served in this collision, the energy and direction of the
scattered X-ray photon depend on the energy transferred
to the electron. If the initial X-ray energy is high, the
relative amount of energy lost is small, and the scattering
angle is small relative to th e initial direction. If th e initial
X-ray energy is small, the scatter angle is large and the
ejected electron disperses in all directions. Quantum
noise is fundamentally related to image quality and is a
function of dose, tissue transmissivity, and voxel size.
Noise is, in turn, a principal determinant of contrast re-
solution and, to a lesser exten t, spatial resolution, which,
along with artifacts, constitute the major observable de-
terminants of overall image quality (Figure 2). CBCT
imaging with flat panel detector (FPD) technology typi-
cally affords excellent spatial resolution with a relatively
low patient dose. Contrast resolution suffers, however,
due to increased X-ray scatter and the reduced temporal
resolution and dynamic range of the FPDs [11]. In-
creased scatter not only amplifies patient dose but is a
principal contributor to reduced contrast resolution and
increased noise in CBCT images [11]. There is very little
noise in conventional CT machines because of the high
mA used and due to effective pre- and post patient colli-
mation which reduces the scattered radiation to a negli-
gible amount. However, in CBCT machines the noise is
high due to the lower mA used and because of the high
Figure 2. Noise reducing image contrast.
amount of scattered radiation since there is no post-pa-
tient collimation.
2.2. Beam Hardening
An X-ray beam is composed of individual photons with a
range of energies. As the beam passes through an object,
it becomes “harder,” that is to say its mean energy in-
creases, because the lower energy photons are absorbed
more rapidly than the higher-energy photons. Two types
of artifact can result from this effect: so-called cupping
artifacts and the appearance of dark bands or streaks
between dense objects in the image [9].
Beam hardening manifests as two different artifacts
within the reconstructed image, a cupping artifact and the
appearance of dark bands or streaks.
Cupping artifacts from beam hardening occur when
X-rays passing through the center of a large object be-
come harder than those passing through the edges of the
object due to the greater amount of material the beam has
to penetrate. Because the beam becomes harder in the
center of the object, the resultant profile of the linear
attenuation coefficients appears as a “cup”. The cupping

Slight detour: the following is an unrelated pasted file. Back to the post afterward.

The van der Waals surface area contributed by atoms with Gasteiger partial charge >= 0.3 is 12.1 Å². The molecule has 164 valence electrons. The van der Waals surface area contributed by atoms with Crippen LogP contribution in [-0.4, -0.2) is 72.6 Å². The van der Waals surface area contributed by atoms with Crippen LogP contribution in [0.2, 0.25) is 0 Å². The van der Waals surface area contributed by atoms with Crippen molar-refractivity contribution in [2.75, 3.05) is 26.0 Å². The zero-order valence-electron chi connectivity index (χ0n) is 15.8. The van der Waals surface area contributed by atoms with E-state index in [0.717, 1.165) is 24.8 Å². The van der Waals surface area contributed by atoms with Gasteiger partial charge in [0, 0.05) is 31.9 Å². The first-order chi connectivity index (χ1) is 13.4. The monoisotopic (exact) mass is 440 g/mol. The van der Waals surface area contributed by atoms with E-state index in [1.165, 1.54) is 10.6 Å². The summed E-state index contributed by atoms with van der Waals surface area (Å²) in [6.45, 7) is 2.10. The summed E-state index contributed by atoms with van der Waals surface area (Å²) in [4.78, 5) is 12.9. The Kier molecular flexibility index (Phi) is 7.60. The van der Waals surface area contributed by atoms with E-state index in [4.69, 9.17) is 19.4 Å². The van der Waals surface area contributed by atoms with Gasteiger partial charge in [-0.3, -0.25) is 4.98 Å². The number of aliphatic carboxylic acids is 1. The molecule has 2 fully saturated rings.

effect artifact is demonstrated when a uniform cylindrical
object is imaged. As the effects of beam hardening and
scatter are most prevalent in the centre of a cylindrical
object, it is this area that is dominated by the cupping
effect artifact [10].
The second type of artifact relating to beam hardening
are dark streaks and bands between dense objects in an
image. In dental imaging, this type of artifact can be seen
between two implants located in the same jaw that are in
close proximity to each other. This occurs because the
Copyright © 2013 SciRes. OJST
P. P. Jaju et al. / Open Journal of Stomatology 3 (2013) 292-297
portion of the beam that passes through both objects at
certain tube positions becomes harder than when it
passes through only on e of the objects at other tube posi-
tions. McDavid et al. and Brooks and Di Chiro demon-
strated that the cupping effect is caused by beam hard-
ening by reconstructing a uniform object with ideal pro-
jections and observing the absence of the cupping effect
It is well known that an artifact referred to as the
‘‘truncation artifact’’ or ‘‘truncated-view artifact’’ is in-
herent to CBCT imaging. This artifact occurs because the
size of the FOV used in CBCT is smaller than the size of
the object being imaged. The largest error due to the
truncated-view artifact will occur near the edge of the
FOV [14]. Lehr imaged a 52 cm water disc phantom cen-
tred in a 48 cm FOV, which resulted in an increase in CT
numbers at the edge of the FOV [14].
Bryant et al. described a similar observed effect, termed
the “exomass effect”, on the i-CAT (Imaging Sciences
International, LLC, Hatfield, PA) CBCT unit [15].
They also observed an increase in the grey level values
in the anterior to the po sterior direction of the scan field,
the posterior representing the position within the scan
field, adjacent to th e portion of the object located outside
of the FOV. Katsumata et al. evaluated the effect of the
truncation artifact on the Alphard Vega CBCT unit (Asahi
Roentgen, Kyoto, Japan), reporting improved uniformity
of the density values with th e larger FOVs used [16].
Manufacturers minimize beam hardening by using fil-
tration, antiscatter grids, calibration correctio n, and beam
hardening correction softwar e [9].
2.3. Filtration
The use of filtration to decrease beam hardening is sup-
ported by the findings of Brooks and Di Chiro, who
demonstrated a reduction of beam hardening effects from
9.2% in 20 cm of water using a 4.5 mm aluminium pre-
filter to 1.5% using a 3.5 cm aluminium pre-filter and